Interestingly, the start of the increase in platelets in treated dogs appears to occur within two days after the first administration. The question whether this effect would be faster via the administration of higher doses, i.e. initially 10 μg/kg, remains to be answered in future studies. If this assumption would be true, romiplostim would be indicated as a first-line therapy in dogs requiring emergency treatment, i.e. dogs with life-threatening bleeding. The question why romiplostim appears to increase platelet counts in dogs faster than in humans remains obscure.

Romiplostim and other TPOs such as eltrombopag represent a new therapeutic measure for ITP in dogs that cannot be treated with conventional drugs or where these drugs are ineffective. Interestingly, the rapid effect is comparable with that observed in dogs treated with vincristine or IVIgG [18, 19].

Availability of romiplostim for usage in veterinary medicine may be limited by its high cost. We would therefore like to highlight one possible solution. The required amount of romiplostim for each human patient is dependent on the patient’s response and is extremely variable. Some patients may require less than 100 μg, while others may require > 500 μg. Since the drug is only available in 250 μg and 500 μg vials, it cannot be avoided that the rest of the drug will be discarded. Based on our experience, the rest of the dissolved romiplostim can be stored for several weeks (6–8 weeks) under sterile conditions at 4 ° C without a dramatic loss in biological activity. On the other hand, dogs need in total less amounts of the drug than humans. Thus, the available vials might be used in parallel for treatment of three or more dogs at the same time.

We presented here the results of a pilot study and showed that the approved human drug romiplostim may represent a novel therapeutic option in refractory dog ITP.


Romiplostim is effective in the treatment of ITP in dogs at least as well as in humans. This finding may help to develop and use new therapeutics for ITP in dogs and humans.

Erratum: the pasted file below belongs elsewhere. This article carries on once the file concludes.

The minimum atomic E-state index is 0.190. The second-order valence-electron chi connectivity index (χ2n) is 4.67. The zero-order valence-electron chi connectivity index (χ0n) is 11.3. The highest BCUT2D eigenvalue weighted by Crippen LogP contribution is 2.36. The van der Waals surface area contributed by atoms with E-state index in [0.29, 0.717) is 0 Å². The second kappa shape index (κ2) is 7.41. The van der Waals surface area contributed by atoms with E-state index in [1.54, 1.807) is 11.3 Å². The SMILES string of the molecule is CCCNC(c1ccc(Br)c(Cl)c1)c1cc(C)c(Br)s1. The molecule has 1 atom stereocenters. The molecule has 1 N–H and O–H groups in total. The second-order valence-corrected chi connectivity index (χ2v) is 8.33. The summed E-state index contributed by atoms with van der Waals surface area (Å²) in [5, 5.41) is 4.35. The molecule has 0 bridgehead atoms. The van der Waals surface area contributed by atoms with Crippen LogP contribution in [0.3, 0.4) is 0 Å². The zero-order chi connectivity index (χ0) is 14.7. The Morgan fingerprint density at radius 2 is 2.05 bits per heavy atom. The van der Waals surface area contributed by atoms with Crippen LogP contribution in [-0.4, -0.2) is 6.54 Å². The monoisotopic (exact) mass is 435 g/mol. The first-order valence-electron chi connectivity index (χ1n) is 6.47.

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This study was funded by the German Research Foundation (DFG) (Project number SA 405/3-1).

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The datasets supporting the conclusions of this article are included within the article and its additional files.

Authors’ contributions

GB, BK and AS conceived the study, analysed the data and wrote the paper; BK, AC, SR diagnosed and treated the dogs, and provided all relevant data. All authors critically revised the manuscript. All authors read and approved the final manuscript.

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The authors declare that they have no competing interests.

Consent for publication

Consent from the owners was obtained.

Ethics approval and consent to participate

Institutional review board approval was not required, as patients were treated with approved diagnostic and therapeutic procedures according to generally accepted standards of care. Concerning extralabel usage of romiplostim in dogs, Animal Welfare Officer of Freie Universität Berlin were informed. Accordingly with the provisions of 21 CFR 530, the FDA recognizes the professional judgment of veterinarians, and permits the extralabel use of drugs by veterinarians within the context of a valid veterinarian client-patient relationship (VCPR).

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Correspondence to Abdulgabar Salama.

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Kohn, B., Bal, G., Chirek, A. et al. Treatment of 5 dogs with immune-mediated thrombocytopenia using Romiplostim. BMC Vet Res 12, 96 (2016).

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  • Immune thrombocytopenia
  • ITP
  • Dog
  • Romiplostim
  • Thrombopoietin
  • mpl